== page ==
The last thing I told my father before he passed was, “I understand.”
He had just confided in me his wishes to evolve out of his body and we shared a loving exchange as I watched his transition.
Many people suffer when a loved one passes. They recall all the memories they shared together and reminisce on their physical attachments.
When we are able to still our mind and go inward, we are capable of seeing that death has only affected the physical manifestation of this person.
After my father passed, I looked into the mirror that night and could see he had not gone anywhere.
He was alive in me, I was a continuation of my father.
I looked into my eyes—a continuation of my father’s eyes—and smiled. I said “I love you,” which I was saying equally to both of us. I then looked at the palm of my hand and realized that it, too was a continuation of my father’s hand. I smiled and said, “I love you”.
Relationships are not physical, they are vibrational. We do not have to die in order to reconcile our relationships with transitioned loved ones. In fact, if we wish to reconcile relationships in this lifetime, we must be very present.
The reason people suffer after the death of a loved one is because they are not in alignment with their own vibration. Vibration says: everyone and anyone is always available. Physical says: it is too late.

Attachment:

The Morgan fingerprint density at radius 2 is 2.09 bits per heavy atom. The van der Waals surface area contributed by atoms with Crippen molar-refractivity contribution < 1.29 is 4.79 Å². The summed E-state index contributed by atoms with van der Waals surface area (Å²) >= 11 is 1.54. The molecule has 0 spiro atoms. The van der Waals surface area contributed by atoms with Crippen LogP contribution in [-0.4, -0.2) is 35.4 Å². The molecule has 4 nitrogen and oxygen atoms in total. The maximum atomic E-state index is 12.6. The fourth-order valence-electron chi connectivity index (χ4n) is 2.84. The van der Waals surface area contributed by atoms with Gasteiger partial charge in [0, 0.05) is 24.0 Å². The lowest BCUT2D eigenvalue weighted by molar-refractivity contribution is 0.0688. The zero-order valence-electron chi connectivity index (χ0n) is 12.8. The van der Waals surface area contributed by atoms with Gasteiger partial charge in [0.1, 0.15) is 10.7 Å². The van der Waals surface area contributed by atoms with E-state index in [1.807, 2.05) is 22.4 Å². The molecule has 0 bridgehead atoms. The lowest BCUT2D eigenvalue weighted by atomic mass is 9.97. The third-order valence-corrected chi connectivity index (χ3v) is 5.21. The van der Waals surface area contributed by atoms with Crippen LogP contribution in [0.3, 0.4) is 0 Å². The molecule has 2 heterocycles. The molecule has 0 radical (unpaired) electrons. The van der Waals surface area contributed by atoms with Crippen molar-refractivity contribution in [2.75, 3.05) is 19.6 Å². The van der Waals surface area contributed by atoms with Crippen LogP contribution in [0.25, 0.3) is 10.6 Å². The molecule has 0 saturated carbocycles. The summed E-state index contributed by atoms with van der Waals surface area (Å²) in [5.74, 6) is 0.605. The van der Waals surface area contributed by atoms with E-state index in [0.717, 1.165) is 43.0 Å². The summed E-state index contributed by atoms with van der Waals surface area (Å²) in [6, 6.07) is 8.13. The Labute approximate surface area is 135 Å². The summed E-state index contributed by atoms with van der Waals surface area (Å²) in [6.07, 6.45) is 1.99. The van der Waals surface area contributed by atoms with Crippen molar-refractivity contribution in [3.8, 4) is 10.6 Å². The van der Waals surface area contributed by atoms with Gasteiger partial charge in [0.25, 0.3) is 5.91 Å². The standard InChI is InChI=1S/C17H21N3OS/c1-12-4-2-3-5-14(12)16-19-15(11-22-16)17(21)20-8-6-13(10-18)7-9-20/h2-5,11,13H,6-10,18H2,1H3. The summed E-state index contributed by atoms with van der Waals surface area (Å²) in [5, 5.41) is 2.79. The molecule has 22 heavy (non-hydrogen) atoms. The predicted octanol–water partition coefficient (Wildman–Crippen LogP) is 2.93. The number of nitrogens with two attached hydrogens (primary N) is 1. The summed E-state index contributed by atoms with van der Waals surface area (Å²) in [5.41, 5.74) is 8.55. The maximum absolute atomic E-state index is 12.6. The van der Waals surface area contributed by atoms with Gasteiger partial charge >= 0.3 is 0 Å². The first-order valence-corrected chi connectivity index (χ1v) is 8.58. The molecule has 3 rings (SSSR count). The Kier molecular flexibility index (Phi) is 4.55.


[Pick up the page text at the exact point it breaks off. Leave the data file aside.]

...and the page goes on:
When we resonate with our vibrational being, we come into understanding that this person has only left their physical manifestation—their vibrational being continues on eternally, imprinted on our own.
However, we live in a concious construct where we may have a perception that vibrational and physical are intertwined. This is not the case. Close your eyes, and imagine smiling—looking at your loved one—and saying “I love you”.
If truly engaged in this excersise, you will feel the vibration of your alignment with truth. The truth is your loved one vibrates within you, as much as you vibrate within them. You inter-are and your love is carried on forever.
“A thing of beauty is a joy forever; its loveliness increases; it will never pass into nothingness.”
~ John Keats
Apprentice Editor: Guenevere Neufeld / Editor: Renée Picard
Photo: Flickr / Paul Hamilton